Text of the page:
The actions of genes in the brain cells regulate most activities in the normal and diseased brain, including brain functions related to learning, response to stress, and psychiatric and neurologic disorders, as well as general medical disorders such as cardiovascular disease, stroke and traumatic injury that can change brain energy metabolism and blood flow. Our data presented herein suggest that MMP-9 activities from neurons and endothelia can adversely affect the development of cerebral metabolic disturbance after GCI. Our data indicate that, by targeting mmp-9 mRNA, short DNA has multiple applications as siDNA and reporter of mmp-9 mRNA expression in living mouse brains.
Perturbations in neurovascular functional integrity are associated with upregulation of several genes that initiate cascades of injury. Upstream signals such as oxidative stress, together with neutrophil and/or platelet interactions with activated endothelium, can upregulate the mmp-9
gene, which has been suggested to play a role in the BBB disruption associated with many acute neurological conditions. Severe disruption of the BBB diminishes its protective capabilities, and thus causes the brain to become “leaky” (Gidday et al., 2005
). In addition, attenuation of MMP-9 activity may be associated with a reduction in cell death after GCI (Lee et al., 2004
). The regional consistency observed in rADC, elevation in levels of MMP-9 antigen, and retention of SPION-mmp9 in the striatum further strengthen the suggestion that MMP-9 activities may be involved in the development of initial metabolic imbalance after GCI.
We established our GCI model in male C57black6 mice to investigate the expression of endogenous genes, cerebral oxidative stress, and brain damage. By virtue of a defect in the posterior communicating arteries of these animals, transient hypoxia/ischemia in this model induces GCI by restricting cerebral blood flow by at least 80% (Barone et al., 1993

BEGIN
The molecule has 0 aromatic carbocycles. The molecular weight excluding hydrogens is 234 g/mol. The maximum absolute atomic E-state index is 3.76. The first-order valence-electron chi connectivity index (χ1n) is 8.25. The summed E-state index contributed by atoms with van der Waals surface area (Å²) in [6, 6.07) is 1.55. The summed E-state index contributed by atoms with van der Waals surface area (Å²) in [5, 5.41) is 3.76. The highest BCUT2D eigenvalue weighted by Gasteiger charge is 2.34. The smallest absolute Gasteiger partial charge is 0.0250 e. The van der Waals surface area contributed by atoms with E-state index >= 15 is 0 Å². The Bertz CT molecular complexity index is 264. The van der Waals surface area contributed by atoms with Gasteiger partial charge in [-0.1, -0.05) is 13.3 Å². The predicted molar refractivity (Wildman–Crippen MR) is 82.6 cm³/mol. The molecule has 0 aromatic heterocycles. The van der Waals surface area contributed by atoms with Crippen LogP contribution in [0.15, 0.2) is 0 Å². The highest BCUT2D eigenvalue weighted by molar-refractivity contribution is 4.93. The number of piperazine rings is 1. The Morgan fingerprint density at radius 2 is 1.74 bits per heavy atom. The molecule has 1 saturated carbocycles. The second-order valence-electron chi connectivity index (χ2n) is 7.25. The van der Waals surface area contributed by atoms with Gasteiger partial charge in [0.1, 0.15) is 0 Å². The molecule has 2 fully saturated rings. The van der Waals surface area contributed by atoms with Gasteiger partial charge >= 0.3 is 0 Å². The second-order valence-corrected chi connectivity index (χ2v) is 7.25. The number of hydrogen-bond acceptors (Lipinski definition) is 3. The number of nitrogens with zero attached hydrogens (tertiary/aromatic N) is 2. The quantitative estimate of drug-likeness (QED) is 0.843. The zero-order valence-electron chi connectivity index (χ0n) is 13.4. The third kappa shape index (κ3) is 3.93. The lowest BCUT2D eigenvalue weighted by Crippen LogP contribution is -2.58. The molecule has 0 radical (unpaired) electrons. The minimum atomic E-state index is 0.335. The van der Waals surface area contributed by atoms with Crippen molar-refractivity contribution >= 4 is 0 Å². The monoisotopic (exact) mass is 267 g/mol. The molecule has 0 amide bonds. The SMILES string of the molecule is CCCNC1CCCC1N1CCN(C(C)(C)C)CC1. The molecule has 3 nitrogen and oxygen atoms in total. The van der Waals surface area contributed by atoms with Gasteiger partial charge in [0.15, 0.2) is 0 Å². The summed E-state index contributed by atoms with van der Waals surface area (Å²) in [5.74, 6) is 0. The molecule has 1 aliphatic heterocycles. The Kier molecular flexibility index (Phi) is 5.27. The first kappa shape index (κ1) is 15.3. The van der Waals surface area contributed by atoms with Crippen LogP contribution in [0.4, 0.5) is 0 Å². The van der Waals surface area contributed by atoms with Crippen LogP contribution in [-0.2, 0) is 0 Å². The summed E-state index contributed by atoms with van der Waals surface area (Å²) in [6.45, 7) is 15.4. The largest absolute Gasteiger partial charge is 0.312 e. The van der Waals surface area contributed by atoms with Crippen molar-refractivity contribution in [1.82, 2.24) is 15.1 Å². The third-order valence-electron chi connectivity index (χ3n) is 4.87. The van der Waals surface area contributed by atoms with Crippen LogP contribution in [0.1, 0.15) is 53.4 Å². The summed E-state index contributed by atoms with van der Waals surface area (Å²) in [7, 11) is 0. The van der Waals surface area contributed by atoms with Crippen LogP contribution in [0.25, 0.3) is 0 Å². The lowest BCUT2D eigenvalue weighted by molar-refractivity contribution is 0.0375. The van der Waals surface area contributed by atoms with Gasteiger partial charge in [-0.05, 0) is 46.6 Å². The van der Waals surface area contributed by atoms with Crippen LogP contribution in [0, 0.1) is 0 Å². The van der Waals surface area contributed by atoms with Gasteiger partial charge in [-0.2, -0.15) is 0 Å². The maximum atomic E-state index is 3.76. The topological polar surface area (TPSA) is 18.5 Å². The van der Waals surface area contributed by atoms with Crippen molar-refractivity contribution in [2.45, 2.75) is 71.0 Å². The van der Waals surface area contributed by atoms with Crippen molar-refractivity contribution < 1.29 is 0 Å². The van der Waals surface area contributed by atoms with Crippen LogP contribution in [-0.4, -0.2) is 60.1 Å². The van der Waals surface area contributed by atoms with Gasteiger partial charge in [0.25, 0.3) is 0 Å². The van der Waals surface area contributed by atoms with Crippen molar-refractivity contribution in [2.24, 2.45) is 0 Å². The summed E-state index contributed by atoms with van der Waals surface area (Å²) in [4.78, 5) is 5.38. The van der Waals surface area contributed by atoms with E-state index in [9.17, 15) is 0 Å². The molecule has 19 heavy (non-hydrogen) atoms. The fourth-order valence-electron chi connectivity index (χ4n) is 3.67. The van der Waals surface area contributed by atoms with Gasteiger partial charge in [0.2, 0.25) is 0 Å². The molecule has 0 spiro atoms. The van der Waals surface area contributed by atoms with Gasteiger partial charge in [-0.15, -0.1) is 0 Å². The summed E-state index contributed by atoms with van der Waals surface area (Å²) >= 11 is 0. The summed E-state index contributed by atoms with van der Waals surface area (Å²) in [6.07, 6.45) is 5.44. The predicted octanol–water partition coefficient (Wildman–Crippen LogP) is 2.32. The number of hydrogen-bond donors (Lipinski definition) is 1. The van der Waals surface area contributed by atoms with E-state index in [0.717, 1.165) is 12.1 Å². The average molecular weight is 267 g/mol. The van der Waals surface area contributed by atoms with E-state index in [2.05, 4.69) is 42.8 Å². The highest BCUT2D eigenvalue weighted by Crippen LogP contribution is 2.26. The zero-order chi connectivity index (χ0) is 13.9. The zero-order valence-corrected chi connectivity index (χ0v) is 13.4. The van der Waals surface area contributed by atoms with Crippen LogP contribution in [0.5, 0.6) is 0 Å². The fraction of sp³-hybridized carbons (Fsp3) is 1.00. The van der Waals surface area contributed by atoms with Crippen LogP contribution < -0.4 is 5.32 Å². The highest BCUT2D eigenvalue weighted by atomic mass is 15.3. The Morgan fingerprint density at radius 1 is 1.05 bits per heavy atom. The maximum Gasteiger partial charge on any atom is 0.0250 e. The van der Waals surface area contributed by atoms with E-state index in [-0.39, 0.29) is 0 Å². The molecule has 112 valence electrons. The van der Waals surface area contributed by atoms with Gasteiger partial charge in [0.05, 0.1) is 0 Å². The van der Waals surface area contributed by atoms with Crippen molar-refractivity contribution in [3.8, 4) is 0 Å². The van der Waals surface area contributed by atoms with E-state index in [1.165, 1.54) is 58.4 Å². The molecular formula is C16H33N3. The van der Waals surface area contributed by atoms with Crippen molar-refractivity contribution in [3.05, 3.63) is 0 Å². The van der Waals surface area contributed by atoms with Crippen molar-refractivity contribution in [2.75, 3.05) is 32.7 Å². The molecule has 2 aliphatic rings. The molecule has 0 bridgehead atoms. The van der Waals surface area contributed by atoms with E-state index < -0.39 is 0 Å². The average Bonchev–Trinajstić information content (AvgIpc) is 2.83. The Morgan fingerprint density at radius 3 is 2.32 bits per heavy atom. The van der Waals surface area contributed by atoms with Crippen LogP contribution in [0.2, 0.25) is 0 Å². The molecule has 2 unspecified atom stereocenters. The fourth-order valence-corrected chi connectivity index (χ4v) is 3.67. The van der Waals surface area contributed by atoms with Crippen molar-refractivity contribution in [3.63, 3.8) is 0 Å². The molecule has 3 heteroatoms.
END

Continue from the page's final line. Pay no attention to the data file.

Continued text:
; Fujii et al., 1997
; Murakami et al., 1998
). Because early studies reported cell death in these animals (Barone et al., 1993
; P. K. Liu et al., 1996
), many other studies have used the same mouse strain and reported apoptotic neuronal death, BBB leakage, and gliosis in the striatum, cortex, and hippocampus (Fujii et al., 1997
; Yang et al., 1997
; Kitagawa et al., 1998
; Murakami et al., 1998
; Terashima et al., 1998
; C. H. Liu et al., 2007a
). Brain injury induced by this GCI model is not characterized by distinct core and penumbral regions, as is the case in stroke models involving focal occlusion of the middle cerebral artery. Ventriculomegaly observed in MR images acquired after GCI in two mice suggests that damage includes loss of brain cells (). Some investigators believe this GCI model may simulate cerebral ischemia during cardiac arrest and cardio-pulmonary resuscitation, because cerebral blood flow is partially reduced during BCAO. Rat studies of GCI that simulates cardiac arrest show that leakage of the BBB is biphasic in nature, with stable BBB leakage at 10–48 h of reperfusion (Fujioka et al., 1994
; Mossakowski et al., 1994
; Back et al., 2004
). Our studies on VMD determined by using rADC () and our data on ex vivo